When information regarding price, quality, services and products is not available, it is impossible for customers or clients to make fully considered judgments about the goods and services they purchase. As such, it is generally considered to be a basic responsibility of a business to provide essential information about its products that is easily-accessible, reasonably complete, not confusing and stated in plain and understandable language.
When selling products and services, certain core areas are generally covered by consumer protection law. In the UK this includes safety, pricing, weights and measures, descriptions of products and services, the contract between a buyer and seller, competition between businesses, intellectual property and counterfeiting.
Businesses that are selling services, to individuals or other businesses, have further obligations and some sectors are more tightly regulated than others. For example, under UK law, the main features of the service being offered should be explicit, if not already apparent from the context. Generally, if the price is not pre-determined, a business must be able to supply a detailed estimate so that a client can use the proposed method to calculate the cost, check the figures and arrive at the price. Service providers may need to provide the terms and conditions used, including information on any contract terms that are governed by the law of a particular country ('the English courts have jurisdiction' or 'this contract is governed by Scottish law'). Further, as an after-sales guarantee may not be imposed by law, it is best practice to make clear whether such a guarantee exists or not.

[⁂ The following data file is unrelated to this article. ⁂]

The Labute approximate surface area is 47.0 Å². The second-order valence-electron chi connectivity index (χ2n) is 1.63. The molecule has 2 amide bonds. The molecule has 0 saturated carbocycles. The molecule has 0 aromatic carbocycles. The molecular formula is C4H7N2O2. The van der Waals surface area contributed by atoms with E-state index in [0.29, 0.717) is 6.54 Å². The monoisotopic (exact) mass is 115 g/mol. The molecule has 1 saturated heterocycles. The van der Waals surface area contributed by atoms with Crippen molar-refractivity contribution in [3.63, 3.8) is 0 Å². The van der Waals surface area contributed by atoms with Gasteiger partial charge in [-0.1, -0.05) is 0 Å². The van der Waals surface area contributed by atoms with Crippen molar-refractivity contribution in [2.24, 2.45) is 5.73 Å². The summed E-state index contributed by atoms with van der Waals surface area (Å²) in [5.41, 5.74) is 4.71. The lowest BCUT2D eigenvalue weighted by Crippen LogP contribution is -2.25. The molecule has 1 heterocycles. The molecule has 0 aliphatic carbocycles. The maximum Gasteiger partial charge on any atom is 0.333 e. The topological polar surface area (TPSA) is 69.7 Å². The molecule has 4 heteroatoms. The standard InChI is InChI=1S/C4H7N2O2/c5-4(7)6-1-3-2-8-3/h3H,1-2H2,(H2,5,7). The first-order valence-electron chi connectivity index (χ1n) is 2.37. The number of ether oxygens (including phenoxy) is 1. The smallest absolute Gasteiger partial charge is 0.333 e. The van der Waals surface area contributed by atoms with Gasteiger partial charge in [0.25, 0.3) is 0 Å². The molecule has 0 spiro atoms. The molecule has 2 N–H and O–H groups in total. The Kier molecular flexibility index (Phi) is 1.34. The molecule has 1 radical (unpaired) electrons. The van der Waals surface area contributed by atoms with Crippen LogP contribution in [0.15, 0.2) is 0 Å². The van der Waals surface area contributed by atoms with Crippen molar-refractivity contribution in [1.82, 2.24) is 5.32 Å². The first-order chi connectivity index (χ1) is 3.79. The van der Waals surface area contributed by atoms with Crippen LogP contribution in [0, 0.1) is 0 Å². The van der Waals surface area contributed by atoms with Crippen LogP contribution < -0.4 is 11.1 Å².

When working within a regulated profession, best practice dictates that details of the associated regulatory regime be clear. Sometimes, professional liability insurance or a guarantee is a legal requirement. When so, information about insurance cover, contact details of the insurer and territorial coverage should be available to the client. Often, the professional body will provide additional complaint and dispute resolution services to help the public make complaints against professional members and this information might also be made available to clients.
However, consumer protection legislation is not exhaustive. For example, the consumer group Which? has campaigned for many years to ensure that health claims made about an increasing number of foods and food supplements are supported by verifiable evidence. This has been an EU regulation since 2006 but the list of verified claims is still to be agreed.
Even when it is not mandatory, therefore, good practice suggests that businesses should make certain that service information and product labelling provides relevant and fair information. Ideally, any claims that are made about a product or service will also be supported by factual evidence and not be based solely on the opinion of the manufacturer or service provider.
Insufficient, inaccurate or misleading information can damage customer confidence, risk legal challenge, introduce health and safety risks and threaten business reputation.